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NASA shows historic change in the largest reservoir in the US.

The Hoover Dam, on Lake Mead, has lost 24 meters of height in its water levels in 22 years, according to the Bureau of Reclamation (USBR).

NASA shows historic change in the largest reservoir in the US.

NASA’s Landsa7 and Landsat 8 observation satellites have captured images showing changing water levels in Lake Mead, the largest artificial lake and reservoir in the United States. The data published by NASA itself is overwhelming: Lake Mead has only been 27% full this month of July.

Lake Mead drying up

If we compare the images from this summer with those captured by the same observation system 22 years ago, on July 6, 2000, we see how the water level has dropped in most of the area. According to NASA, it is a “clear illustration” of the effects of climate change and of a long-term drought “that may be the worst in the western US in 12 centuries.”

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Lake Mead supplies water to millions of people in seven US states, tribal lands, and northern Mexico. Data from the US space agency explains that 74 percent of the nine western states face some level of drought. For example, 83% of the state of Colorado is currently in drought.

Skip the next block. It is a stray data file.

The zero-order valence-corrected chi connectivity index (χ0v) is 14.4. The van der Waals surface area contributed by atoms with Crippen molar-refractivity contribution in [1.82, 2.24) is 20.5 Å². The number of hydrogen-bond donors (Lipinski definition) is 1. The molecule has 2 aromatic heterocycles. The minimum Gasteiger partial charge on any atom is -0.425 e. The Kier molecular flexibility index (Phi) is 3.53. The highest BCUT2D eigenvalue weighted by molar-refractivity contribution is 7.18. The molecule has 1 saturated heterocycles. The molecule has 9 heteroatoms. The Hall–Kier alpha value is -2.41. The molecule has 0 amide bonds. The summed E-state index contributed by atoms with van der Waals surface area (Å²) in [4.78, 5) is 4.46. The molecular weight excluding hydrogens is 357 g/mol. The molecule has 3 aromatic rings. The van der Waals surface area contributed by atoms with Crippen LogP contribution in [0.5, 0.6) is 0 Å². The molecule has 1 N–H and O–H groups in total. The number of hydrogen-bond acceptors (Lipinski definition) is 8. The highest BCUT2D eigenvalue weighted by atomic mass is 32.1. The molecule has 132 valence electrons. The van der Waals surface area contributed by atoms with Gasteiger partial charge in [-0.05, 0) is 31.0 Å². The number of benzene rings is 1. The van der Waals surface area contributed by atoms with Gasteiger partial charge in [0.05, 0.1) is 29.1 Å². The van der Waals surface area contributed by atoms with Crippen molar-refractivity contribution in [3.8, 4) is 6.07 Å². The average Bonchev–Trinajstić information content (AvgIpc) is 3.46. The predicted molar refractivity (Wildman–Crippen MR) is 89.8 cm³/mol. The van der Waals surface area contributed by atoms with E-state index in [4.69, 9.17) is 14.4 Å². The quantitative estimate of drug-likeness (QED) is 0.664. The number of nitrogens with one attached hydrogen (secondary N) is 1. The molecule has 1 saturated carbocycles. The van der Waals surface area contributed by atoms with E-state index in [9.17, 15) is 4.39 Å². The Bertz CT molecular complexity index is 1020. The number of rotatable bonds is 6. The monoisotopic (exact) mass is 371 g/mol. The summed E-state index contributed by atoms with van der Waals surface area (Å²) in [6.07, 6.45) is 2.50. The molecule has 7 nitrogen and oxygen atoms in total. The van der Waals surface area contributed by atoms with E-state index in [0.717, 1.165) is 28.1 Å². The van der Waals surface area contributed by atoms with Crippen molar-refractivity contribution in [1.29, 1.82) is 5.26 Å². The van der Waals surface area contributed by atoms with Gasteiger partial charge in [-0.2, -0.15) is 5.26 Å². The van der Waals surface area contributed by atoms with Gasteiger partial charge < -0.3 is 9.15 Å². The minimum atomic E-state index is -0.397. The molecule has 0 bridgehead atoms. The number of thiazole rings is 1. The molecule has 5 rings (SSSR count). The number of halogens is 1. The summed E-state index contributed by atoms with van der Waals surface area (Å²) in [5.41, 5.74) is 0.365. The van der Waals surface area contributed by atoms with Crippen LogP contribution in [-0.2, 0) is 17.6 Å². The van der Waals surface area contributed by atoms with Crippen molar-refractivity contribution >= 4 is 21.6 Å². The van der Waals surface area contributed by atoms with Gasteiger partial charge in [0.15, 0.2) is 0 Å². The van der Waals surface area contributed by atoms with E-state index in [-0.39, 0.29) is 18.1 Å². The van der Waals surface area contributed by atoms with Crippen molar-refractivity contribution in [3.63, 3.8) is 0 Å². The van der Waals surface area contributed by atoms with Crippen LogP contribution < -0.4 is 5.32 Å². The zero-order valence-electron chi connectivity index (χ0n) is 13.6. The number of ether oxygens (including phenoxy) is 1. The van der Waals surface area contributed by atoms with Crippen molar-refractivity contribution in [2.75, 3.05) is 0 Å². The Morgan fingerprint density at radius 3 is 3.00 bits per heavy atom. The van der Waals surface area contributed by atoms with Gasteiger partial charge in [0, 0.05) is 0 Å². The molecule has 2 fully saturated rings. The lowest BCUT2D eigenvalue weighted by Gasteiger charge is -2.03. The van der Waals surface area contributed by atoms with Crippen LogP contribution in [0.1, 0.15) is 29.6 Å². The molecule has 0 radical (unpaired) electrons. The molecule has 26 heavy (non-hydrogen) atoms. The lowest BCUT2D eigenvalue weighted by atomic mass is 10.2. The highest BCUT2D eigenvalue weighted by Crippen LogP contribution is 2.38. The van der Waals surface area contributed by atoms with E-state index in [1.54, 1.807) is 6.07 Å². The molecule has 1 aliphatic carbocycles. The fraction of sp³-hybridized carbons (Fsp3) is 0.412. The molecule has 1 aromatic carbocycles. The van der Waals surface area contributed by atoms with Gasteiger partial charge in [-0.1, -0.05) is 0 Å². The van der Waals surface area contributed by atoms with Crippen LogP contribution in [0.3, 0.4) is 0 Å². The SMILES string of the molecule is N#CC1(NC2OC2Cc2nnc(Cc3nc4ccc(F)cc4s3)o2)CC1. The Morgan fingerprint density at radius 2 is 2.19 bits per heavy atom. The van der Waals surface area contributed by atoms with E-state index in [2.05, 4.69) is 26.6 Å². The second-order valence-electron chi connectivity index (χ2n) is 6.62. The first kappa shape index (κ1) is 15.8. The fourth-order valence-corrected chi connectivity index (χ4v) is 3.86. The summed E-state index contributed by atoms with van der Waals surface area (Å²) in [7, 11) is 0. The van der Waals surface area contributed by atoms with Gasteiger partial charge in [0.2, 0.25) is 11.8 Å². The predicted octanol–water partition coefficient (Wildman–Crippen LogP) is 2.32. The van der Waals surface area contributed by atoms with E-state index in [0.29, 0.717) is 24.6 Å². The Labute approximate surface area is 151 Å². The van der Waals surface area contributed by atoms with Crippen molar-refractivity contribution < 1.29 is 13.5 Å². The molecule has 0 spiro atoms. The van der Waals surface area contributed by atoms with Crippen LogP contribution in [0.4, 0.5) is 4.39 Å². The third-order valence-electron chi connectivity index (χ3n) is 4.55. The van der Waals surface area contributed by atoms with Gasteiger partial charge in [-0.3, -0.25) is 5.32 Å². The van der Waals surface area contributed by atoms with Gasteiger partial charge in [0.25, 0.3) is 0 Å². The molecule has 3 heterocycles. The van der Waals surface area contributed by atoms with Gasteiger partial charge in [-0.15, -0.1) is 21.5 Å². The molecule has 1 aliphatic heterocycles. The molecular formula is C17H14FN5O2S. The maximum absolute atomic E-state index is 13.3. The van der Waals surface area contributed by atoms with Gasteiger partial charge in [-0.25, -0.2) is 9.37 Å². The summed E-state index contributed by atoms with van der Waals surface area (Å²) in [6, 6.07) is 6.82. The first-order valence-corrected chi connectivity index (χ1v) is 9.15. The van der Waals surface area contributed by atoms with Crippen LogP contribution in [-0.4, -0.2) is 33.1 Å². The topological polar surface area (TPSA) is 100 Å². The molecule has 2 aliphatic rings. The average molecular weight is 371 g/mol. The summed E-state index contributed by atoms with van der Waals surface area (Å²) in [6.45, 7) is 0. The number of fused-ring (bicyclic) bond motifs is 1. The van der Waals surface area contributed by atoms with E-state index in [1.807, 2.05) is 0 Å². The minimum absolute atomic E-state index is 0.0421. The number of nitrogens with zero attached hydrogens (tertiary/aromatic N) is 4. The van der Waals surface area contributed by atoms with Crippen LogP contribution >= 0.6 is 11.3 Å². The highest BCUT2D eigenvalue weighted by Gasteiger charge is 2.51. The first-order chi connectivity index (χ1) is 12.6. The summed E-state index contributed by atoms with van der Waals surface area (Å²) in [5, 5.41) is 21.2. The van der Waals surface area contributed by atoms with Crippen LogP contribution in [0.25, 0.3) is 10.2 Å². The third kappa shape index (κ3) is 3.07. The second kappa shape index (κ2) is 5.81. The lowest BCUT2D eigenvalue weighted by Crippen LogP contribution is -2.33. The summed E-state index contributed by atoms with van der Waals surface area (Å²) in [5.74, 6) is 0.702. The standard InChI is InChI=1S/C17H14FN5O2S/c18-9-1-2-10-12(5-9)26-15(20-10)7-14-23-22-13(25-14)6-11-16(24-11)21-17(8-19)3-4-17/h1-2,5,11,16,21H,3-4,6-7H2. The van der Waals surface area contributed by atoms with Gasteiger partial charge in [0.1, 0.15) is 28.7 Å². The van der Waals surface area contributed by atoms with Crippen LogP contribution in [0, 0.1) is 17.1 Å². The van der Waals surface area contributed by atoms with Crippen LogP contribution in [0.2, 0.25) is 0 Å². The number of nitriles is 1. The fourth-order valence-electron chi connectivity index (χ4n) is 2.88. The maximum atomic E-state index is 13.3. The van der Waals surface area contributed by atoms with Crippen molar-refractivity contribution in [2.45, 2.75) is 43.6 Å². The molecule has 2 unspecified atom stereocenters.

But how much has the water level dropped in Lake Mead?

According to data from the Bureau of Reclamation (USBR), the body that manages the country’s water in the west, the height of the water in the Hoover Dam was 341 meters in July 2000. Now it is 317 meters.

Where does the Lake Mead water come from?

About 10% of Lake Mead's water comes from annual precipitation and groundwater. The rest comes from the melting of the Rocky Mountains. But not only the Mead is suffering the effects of climate change.

Also Lake Powell, which, according to NASA, is at 27% of its capacity. The entire Colorado River system is at 35 percent. As a measure, USBR has issued an emergency request to states in the Colorado River Basin to reduce water use by between two million and four million acre-feet over the next 18 months.